Specialist Drug Criminal Defence Lawyers

Nyman Gibson Miralis are specialists in criminal law. Our experienced defence solicitors can advise you on every aspect of criminal prosecution for any type of drug matter including the penalties, arrest process, legality of search, use of sniffer dogs and your legal rights.

Our firm is among the most prominent criminal law firms in Sydney, offering the services of New South Wales’ best drug defence lawyers. It was a decision involving this firm’s representation of a client involving a sniffer dog that resulted in the legislation being changed to restrict police randomly using dogs.

Drug Possession Charges

The most common charge we see as drug defence lawyers is for drug possession, however we also represent people charged with other offences include driving with drugs, failing drug swab testing or the saliva drug test which is a relatively new random drug test.

All drug offences potentially carry a gaol sentence. Usually though, it is people caught with drugs other than for their personal use that will find themselves in serious trouble. The Drug Misuse and Trafficking Act sets out the penalties for all State drug offences including personal possession and supply of small quantity, trafficable quantity, indictable quantity, commercial quantity and large commercial quantity of the many different types of drugs and narcotics.

Drug Driver Testing

New drug testing laws for drivers involve the use of saliva drug testing essentially to detect if the driver is a recent drug user, whether or not if affects their operation of a motor car. Our firm can assist you with these charges offering the expertise of drug possession lawyers who have extensive knowledge of the law and have dealt with countless cases in drug possession.

Drug importation and Manufacture

Drug importation and drug manufacture receive a lot of media attention. Ecstasy for example is a drug that is imported into Australia as well as made locally in clandestine laboratories where quantities of chemicals are mixed, heated and extracted to produce an illegal drug. Meth (or ice) also falls into this category. There are other narcotics which occasionally go in and out of favor.

Police Drug Sting Operations (Entrapment)

Undercover police ‘legally’ buy and sell illegal drugs in order to catch drug suppliers (if authorized by a controlled operation) sometimes using marked money. Police use technology that includes listening devices, telephone intercepts, bugs or bugging devices, electronic surveillance, and physical surveillance to track down suppliers. For this purpose we provide specialist drug trafficking lawyers, who are experienced and confident in assisting you with these charges.

Asset and Property Seizure

People caught in possession of drugs or drug dealing may also find their property the subject of assets forfeiture orders, property restraint orders and the like under the Criminal Assets Recovery Act. You do not have to be convicted or even charged with a criminal offence to fall within this legislation.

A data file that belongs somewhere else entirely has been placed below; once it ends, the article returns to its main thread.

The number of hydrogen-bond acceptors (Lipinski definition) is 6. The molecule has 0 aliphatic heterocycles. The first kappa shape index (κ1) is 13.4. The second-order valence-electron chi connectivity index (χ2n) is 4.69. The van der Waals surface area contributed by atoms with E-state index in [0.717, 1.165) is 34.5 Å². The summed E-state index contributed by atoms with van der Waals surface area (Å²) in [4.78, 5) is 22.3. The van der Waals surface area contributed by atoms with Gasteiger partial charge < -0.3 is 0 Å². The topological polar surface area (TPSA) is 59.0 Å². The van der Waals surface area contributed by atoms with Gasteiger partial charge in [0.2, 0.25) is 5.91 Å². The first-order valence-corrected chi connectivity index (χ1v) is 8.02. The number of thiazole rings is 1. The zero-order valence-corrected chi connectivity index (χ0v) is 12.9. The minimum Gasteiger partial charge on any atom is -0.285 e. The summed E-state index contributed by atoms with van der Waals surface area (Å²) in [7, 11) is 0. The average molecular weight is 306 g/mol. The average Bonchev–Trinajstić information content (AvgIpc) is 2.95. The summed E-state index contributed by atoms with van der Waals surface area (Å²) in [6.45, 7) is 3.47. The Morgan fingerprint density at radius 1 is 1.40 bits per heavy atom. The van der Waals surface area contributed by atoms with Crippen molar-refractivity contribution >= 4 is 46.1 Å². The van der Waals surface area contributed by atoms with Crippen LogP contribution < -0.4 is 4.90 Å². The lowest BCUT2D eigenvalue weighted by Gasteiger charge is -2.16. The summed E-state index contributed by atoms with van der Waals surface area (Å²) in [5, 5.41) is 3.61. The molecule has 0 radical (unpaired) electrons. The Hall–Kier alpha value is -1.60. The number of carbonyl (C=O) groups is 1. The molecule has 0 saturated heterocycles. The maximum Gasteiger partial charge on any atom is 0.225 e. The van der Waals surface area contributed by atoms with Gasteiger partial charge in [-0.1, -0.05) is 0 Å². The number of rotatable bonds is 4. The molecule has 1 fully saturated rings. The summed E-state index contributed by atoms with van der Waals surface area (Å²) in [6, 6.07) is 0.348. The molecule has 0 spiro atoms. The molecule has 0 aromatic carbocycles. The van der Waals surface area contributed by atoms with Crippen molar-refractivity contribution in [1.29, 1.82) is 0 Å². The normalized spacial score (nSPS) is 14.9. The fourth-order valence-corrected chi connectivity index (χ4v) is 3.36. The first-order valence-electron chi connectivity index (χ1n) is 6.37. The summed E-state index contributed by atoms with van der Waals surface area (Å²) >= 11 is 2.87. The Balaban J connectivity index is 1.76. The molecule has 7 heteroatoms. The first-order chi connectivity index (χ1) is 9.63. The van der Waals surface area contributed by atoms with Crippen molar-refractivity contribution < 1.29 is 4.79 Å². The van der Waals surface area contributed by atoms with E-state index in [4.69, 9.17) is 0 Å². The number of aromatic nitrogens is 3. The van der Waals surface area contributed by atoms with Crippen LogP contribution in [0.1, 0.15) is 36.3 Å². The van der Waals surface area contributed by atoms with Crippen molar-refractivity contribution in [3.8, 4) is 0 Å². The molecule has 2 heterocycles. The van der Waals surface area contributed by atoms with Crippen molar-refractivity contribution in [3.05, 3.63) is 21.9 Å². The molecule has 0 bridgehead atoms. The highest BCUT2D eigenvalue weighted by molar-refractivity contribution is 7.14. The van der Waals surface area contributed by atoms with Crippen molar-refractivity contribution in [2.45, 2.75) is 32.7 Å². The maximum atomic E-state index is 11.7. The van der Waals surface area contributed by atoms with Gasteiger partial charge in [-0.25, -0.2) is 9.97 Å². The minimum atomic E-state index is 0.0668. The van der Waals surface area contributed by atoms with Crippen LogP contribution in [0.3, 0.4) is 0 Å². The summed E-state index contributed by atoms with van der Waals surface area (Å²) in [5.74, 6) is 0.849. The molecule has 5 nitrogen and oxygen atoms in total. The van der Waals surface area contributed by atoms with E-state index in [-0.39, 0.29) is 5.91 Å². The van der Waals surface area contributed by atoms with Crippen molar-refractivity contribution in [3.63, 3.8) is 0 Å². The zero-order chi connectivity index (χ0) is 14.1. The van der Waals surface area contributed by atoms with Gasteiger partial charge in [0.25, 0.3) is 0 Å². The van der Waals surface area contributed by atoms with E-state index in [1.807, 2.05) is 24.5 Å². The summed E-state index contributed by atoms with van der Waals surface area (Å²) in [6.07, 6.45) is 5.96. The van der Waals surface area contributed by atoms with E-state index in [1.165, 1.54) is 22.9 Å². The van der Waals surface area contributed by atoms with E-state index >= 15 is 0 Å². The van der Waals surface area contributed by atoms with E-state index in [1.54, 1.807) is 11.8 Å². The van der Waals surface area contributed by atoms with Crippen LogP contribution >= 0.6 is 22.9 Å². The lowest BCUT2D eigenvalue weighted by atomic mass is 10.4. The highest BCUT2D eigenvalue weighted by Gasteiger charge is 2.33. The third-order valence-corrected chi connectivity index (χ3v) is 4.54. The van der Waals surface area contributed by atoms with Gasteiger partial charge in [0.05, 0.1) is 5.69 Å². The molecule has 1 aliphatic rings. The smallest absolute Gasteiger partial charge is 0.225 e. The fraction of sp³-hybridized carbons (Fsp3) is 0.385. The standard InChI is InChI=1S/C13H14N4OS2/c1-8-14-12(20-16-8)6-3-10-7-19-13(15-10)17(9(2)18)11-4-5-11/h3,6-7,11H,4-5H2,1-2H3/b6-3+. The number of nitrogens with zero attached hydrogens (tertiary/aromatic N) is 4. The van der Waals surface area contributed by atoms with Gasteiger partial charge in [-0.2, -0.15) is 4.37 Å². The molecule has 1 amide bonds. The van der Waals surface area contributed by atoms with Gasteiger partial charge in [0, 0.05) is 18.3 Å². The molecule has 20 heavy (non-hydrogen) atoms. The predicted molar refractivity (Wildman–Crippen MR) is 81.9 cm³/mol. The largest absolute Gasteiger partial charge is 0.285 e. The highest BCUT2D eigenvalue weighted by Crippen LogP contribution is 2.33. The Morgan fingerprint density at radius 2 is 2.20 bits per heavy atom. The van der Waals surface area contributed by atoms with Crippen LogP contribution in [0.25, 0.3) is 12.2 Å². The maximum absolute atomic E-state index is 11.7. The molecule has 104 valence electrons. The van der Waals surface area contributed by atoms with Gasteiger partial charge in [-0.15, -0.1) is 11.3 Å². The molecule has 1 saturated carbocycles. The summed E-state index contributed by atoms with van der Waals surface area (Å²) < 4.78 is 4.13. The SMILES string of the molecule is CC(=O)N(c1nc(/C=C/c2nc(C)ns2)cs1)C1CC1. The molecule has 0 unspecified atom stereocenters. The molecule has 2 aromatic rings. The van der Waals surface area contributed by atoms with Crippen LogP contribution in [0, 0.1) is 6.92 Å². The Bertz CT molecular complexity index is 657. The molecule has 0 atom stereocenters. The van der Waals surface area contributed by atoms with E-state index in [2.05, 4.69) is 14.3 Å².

If you are in trouble for a drug offence, regardless of the scale you need the knowledge of one of our drug defence lawyers and their expertise to assist you. Drug offences carry the prospect of a criminal conviction or worst still, prison. That’s why we are dedicated to getting you the best result for your case. Contact a specialist drug crime lawyer at Nyman Gibson Miralis now.

Drug Offence Charges Case Studies

Drug Charges FAQs

What is the Definition of Drug Supply?

Supply includes to sell, barter, distribute, agree to supply, offer to supply, keep or have in possession for supply, or to send, forward, deliver or receive for supply, or authorize, direct, cause, suffer, permit or attempting any of those acts or things. The definition is set out in Section 3 of the Drug Misuse and Trafficking Act.

What is Deemed Supply of a Prohibited Drug?

A person who has in their possession more than the traffickible quantity of drug is ‘deemed’ to have the drugs for the purpose of supply unless they prove that such possession was not for the purpose of supply.

Defending a Deemed Supply Charge

The traffickible quantity of a prohibited drug is sometimes ‘not very much’ and often no more than the person in possession would use for themselves. The most obvious example is for ecstasy. Possession of more than 0.75g of ecstasy normally involves possession of more than 2 tablets. Many ecstasy users will either use more than 3 tablets, or buy in bulk of 5 or more tablets because it is cheaper to do so. They do not necessarily realize that the law deems them to be a supplier. Many criminal defence lawyers would argue that the traffickible quantity of this drug is set at an unrealistically low level.

Quite often a person charged with supply prohibited drug under the deeming provisions of the Drug Misuse and Trafficking Act will be allowed to plead guilty to Drug Possession instead of supply.

In determining whether to accept a plea to possess prohibited drug instead of supply, the prosecution will look to determine whether there were any other indicia of supply – such as lists containing names and amounts; resealable plastic bags, scales, the amount of drugs located, money, telephone messages (SMS) as well as the circumstances under which the person came under notice of police.

If there is no substantial indicia of supply, and provided there is not a significant quantity of the drug, or a previous conviction for supply perhaps, the prosecution will often consider taking a plea to possession.